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Articles: Technology

District CIOs recommend following the Cybersecurity Framework created by the National Institute of Standards and Technology, or NIST. The model recommends five functions to address cybersecurity threats.

Districts should develop a strategy for network, application, content, endpoint, cloud/data center, and physical security, according to a Council of the Great City Schools report.

The “Cyber-Security in Today’s K-12 Environment” report from the Council of the Great City Schools outlines six areas of security. Districts should develop a strategy for each one.

When securing edtech infrastructure, district leaders must concentrate on six layers of security—physical, network, applications, content, endpoint and cloud/data centers—to build a comprehensive defense against increasing and evolving cyberattacks.

Eileen Belastock is chief technology officer for Mount Greylock Regional School District in Massachusetts.

Voice-activated tools can create more immersive learning experiences, but school leaders need to consider the potential privacy risks and to safeguard student data.

When Rio Grande City Consolidated ISD introduced a digital reading program two years ago, some teachers balked at student assessments being performed by a computer. Those concerns abated as teachers saw increased proficiency for the 4,100 students using Istation Reading and Istation Español, says Serapio Trillayes, executive director for curriculum and instruction for the district, which is located in South Texas, near the Mexican border.

Individuals can use this browser-based system to send color-coded email and text alerts to administrators and first responders through networked devices, such as desktops and smartphones. 

What does the routing process look like at First Student?

With 22 of the 26 school districts in Northcentral Technical College’s area of Wisconsin expressing a need for middle school and high school technology teachers, the college has partnered with Marian University to train more educators.

Source: The Tech Edvocate

From taking inventory of edtech and software licenses to weighing long-term and upfront product costs, here are five tips to consider when managing edtech.


LINK TO MAIN ARTICLE: Out-of-this-world STEM for middle schoolers


Smart TVs and whiteboards allow even more students to collaborate. Depending on the model, students can interact with a touch screen in 10 to 32 different places simultaneously. Many of these displays come with screen mirroring capabilities and apps that are loaded with learning activities.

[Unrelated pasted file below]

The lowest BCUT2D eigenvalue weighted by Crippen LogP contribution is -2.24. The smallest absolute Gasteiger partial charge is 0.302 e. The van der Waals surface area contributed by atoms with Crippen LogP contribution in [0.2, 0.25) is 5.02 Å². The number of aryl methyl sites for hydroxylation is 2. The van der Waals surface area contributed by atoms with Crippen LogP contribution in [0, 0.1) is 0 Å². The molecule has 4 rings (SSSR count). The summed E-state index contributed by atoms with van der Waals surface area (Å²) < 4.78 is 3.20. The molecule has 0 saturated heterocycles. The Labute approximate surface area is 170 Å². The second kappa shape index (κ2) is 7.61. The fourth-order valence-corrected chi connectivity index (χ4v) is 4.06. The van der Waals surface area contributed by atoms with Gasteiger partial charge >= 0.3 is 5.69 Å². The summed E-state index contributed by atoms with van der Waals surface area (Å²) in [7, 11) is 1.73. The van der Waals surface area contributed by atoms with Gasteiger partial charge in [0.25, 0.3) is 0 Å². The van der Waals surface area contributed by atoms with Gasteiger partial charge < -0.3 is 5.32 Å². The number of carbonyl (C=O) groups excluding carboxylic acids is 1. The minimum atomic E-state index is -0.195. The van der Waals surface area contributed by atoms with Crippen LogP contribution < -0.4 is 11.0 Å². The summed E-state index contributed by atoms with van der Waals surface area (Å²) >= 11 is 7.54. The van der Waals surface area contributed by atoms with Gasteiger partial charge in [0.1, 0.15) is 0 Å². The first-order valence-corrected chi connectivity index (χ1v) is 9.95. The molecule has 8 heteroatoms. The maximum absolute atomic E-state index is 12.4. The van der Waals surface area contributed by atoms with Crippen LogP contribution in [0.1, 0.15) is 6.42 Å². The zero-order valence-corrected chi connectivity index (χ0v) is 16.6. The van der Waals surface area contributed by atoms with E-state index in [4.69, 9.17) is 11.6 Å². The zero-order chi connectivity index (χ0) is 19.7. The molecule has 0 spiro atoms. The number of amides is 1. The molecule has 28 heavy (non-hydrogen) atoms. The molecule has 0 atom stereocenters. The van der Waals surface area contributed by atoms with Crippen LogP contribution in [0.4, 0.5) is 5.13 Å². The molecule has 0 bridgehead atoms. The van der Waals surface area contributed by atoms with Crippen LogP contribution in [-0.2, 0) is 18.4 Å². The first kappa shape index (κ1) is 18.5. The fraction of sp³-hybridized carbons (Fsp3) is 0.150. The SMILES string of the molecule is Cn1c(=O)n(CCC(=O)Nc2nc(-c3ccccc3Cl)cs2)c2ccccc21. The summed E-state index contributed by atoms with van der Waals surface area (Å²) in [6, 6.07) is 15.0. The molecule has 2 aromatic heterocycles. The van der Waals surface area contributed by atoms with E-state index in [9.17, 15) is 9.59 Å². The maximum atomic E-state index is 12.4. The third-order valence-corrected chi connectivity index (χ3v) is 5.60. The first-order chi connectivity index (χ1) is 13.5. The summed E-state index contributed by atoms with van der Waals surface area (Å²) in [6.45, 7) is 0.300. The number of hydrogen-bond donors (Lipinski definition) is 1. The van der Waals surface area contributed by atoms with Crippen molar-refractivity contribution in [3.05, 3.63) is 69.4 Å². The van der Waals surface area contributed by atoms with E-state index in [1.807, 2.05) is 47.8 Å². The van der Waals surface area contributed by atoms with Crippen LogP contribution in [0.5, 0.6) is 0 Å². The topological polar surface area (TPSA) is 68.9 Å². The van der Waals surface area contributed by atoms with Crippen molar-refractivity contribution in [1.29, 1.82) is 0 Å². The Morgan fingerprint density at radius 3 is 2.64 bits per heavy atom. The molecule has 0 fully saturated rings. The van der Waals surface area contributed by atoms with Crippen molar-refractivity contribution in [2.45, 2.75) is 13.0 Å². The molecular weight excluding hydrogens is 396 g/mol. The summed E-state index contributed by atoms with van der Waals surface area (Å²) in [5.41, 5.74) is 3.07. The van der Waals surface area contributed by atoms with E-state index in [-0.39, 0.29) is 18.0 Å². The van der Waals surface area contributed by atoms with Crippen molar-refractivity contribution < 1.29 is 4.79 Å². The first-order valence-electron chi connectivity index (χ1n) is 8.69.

Randy Ziegenfuss, Superintendent, Salisbury Township School District

Randy Ziegenfuss, a Pennsylvania-based superintendent, shares three tips on how leaders can shift from a school-centered mindset to a learner-centered one.

Innovation expert Ted Dintersmith is the author of What School Could Be (Princeton University Press, 2018).

In his new book What School Could Be, innovation expert Ted Dintersmith profiles schools that focus on innovation and “real” learning, rather than endlessly drilling on formulas and definitions that don’t matter in today’s world.

1. Server room to classroom—Expand your focus from maintaining networks and hardware to helping choose instructional software.

2. Gearhead to gear guide—Fix devices and show teachers and students how to use them.

3. Tech provider to tech trimmer—Assess what programs and applications drive student achievement.

4. Data generator to data analyzer—Provide easy-to-read reports from various platforms so administrators and teachers can quickly assess student progress.

Districts moving aggressively into personalized learning covet IT leaders who not only understand instruction, but who also have the technology chops to make decisions about devices and networks.

Linda L. Briggs has been writing about the intersection of technology and education for over 25 years, with a focus on government and education.

The most effective PD programs are scalable, encourage networking and use technology to serve learning when and where teachers can use it.

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